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AFRICOM, Ghana Armed Forces Commence Africa Endeavor 2019
August 19, 2019 | 0 Comments
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Ministerial gathering to shape Africa’s health agenda opens in Brazzaville
August 19, 2019 | 0 Comments
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“I encourage you to go HOME”, American Comedian Steve Harvey says while commemorating Year of Return in Ghana
August 19, 2019 | 0 Comments

By Amos Fofung

In commemoration of 400 years since the first black slaves landed in Jamestown, Virginia, American comedian and actor, Steve Harvey, is in Ghana for the ‘Year of Return”, an initiative by the government of Ghana.

The famous comedian and host of The Steve Harvey Show, alongside his family, have visited some selected tourist sites including castles where slaves were kept as he embarked on the tour to expose himself and learn more about Ghanaian history and culture.

“It’s so wonderful to see our brothers and sisters from the African diaspora making the journey to the continent. He is in town with his family and taking in the sights and sounds of Ghana. He even got a brand-new outfit made by a local designer,” organizers of the “year of return” said on a social media post.

Launched last year in Washington, D.C., by Ghana’s President Nana Akufo-Addo, for Africans in the diaspora to visit the West African country as part of the commemoration 400th year since the first African slaves landed in Virginia, the initiative has gain commendation with several celebrities and Africans in across the globe make their way into Ghana to learn more about their root.

Steve Harvey and his family were welcomed to Ghana by the Minister of Tourism, Babara Oteng Gyasi and the Year of Return committee who met them at the W.E.B DuBois Center in Accra.

Steve’s family had an emotional day after visiting the Elmina Castle and Cape Coast Castle in Ghana.

“This was real pain I felt going back to Ghana’s slave castles…I could feel my ancestors on me… Powerful beyond words that I can explain. I encourage as many of you as possible to go HOME for your ancestors. Their strength is in each of us and we must honor their ultimate sacrifice in all that we do,” Steve wrote after visiting the Slave Castles.

Note that Steve Harvey is not the only American celebrity to visit Ghana in recent months. In December last year, actor Boris Kodjoe and some of his Hollywood friends and family including; Nicole Ari Parker, Diggy Simmons, Micheal Jai White, Anthony Anderson (of Blackish), Rosario Dawson, Jidenna, Cynthia Bailey, Bozoma Saint John spent a significant part of their month in Ghana.

Another Hollywood actor who came to Ghana was Samuel L. Jackson who had earlier traced his roots to Gabon. His adventures in the country included a documentary shoot and visits to local markets in Accra and fish markets in Cape Coast.

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Kenya:Billionaire appears to court, charged with tax evasions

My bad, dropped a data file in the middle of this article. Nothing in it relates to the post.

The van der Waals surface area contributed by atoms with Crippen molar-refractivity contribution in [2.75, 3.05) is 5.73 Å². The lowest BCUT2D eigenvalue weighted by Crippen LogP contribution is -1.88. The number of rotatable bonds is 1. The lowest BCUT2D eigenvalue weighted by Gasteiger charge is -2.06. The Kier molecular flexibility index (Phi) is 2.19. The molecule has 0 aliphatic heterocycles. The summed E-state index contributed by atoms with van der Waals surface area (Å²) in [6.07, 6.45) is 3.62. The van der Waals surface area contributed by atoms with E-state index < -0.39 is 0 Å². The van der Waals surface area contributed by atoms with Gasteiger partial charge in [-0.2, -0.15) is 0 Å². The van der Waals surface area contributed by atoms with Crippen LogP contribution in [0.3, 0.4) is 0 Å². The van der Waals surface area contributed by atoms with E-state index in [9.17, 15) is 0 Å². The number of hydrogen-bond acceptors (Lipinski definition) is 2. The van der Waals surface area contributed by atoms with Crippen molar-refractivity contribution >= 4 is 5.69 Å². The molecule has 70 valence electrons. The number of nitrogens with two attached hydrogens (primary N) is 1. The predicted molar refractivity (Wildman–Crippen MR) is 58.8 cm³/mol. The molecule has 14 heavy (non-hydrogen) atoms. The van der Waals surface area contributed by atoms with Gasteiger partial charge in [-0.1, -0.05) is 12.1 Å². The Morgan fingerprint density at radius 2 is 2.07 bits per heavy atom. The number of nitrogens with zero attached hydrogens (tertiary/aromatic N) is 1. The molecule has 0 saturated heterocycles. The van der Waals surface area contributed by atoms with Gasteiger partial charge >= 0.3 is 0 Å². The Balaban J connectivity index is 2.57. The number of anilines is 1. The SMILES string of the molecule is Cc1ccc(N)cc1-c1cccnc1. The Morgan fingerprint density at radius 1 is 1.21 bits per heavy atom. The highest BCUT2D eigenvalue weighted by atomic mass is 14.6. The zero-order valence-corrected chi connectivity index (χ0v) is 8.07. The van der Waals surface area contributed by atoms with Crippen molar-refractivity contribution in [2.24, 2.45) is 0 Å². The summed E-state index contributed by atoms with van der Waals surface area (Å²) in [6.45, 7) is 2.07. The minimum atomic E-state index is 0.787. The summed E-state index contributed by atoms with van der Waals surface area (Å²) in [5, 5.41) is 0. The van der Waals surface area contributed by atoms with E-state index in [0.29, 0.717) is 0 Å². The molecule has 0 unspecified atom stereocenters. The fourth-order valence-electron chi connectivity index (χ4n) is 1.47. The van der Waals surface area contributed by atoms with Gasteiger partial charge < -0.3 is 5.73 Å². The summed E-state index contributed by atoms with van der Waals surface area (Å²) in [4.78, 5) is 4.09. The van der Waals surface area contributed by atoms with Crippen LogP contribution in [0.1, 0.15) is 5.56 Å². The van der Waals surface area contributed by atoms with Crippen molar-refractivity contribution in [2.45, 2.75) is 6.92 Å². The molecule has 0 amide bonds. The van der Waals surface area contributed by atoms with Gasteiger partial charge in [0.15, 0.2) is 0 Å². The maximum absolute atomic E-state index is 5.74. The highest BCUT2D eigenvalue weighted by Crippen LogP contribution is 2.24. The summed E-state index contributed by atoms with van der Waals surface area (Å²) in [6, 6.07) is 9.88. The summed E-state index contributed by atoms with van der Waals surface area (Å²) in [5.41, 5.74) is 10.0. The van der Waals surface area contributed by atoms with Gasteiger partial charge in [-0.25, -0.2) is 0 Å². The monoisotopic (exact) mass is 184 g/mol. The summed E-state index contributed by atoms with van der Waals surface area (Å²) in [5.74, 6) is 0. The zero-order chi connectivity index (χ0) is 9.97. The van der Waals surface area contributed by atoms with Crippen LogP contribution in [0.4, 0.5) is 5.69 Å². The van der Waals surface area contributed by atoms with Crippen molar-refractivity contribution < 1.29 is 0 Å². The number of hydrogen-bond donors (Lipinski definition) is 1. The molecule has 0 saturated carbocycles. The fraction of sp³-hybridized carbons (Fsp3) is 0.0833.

August 19, 2019 | 0 Comments

By Samuel Ouma | @journalist_27

Humphrey Kariuki

Humphrey Kariuki

A Nairobi court on Monday charged a businessman with US$410 million tax evasion. Tycoon Humphrey Kariuki appeared to court two weeks after the Director of Public Prosecution Noordin Haji ordered him to be arrested and persecuted for failing to pay taxes.

The investigations revealed Africa Spirits and Wines of the World Beverages, companies in which he holds major shares have dodged paying taxes to the Kenya Revenue Authority between 2014 and 2019. The arrest warrant was also issued against three co-directors at WoW Beverages and four from Africa Spirits Ltd.

Other than tax evasion, they are also accused of fraud and being in possession of fake revenue stamps. The investigative officials early this year invaded the premises and confiscated over a million alcohol bottles and 24,000 counterfeit excise stamps.

“Kenya Revenue Authority (KRA) audit has revealed that Africa Spirits/WoW Beverage had evaded payment of tax in the amount of over US$410 million between the period of 2014 and 2019. In addition, the audit revealed that there was evidence of tampering with the production system at the Africa Spirits factory that led to the submission of false declaring to KRA,” Haji said.

Haji was forced to take action after the period he gave the companies and KRA to settle out the issue out of court elapsed and the two parties did not come to an agreement. Appearing before the court’s Judge, Kariuki denied the charges and was freed on US$11,000 cash bail. He also refuted claims that he is a director at Africa Spirits noting that he is an investor through a corporate body.

He was required to surrender his two passports as evidence that he will not leave the country until the case is heard and verdict issued. He was told to appear before the Directorate of Criminal Investigations for formal processing.

His lawyer denied allegations that his client has been hiding since the arrest warrant was issued instead he disclosed that he was away and jetted back into the country on Sunday night.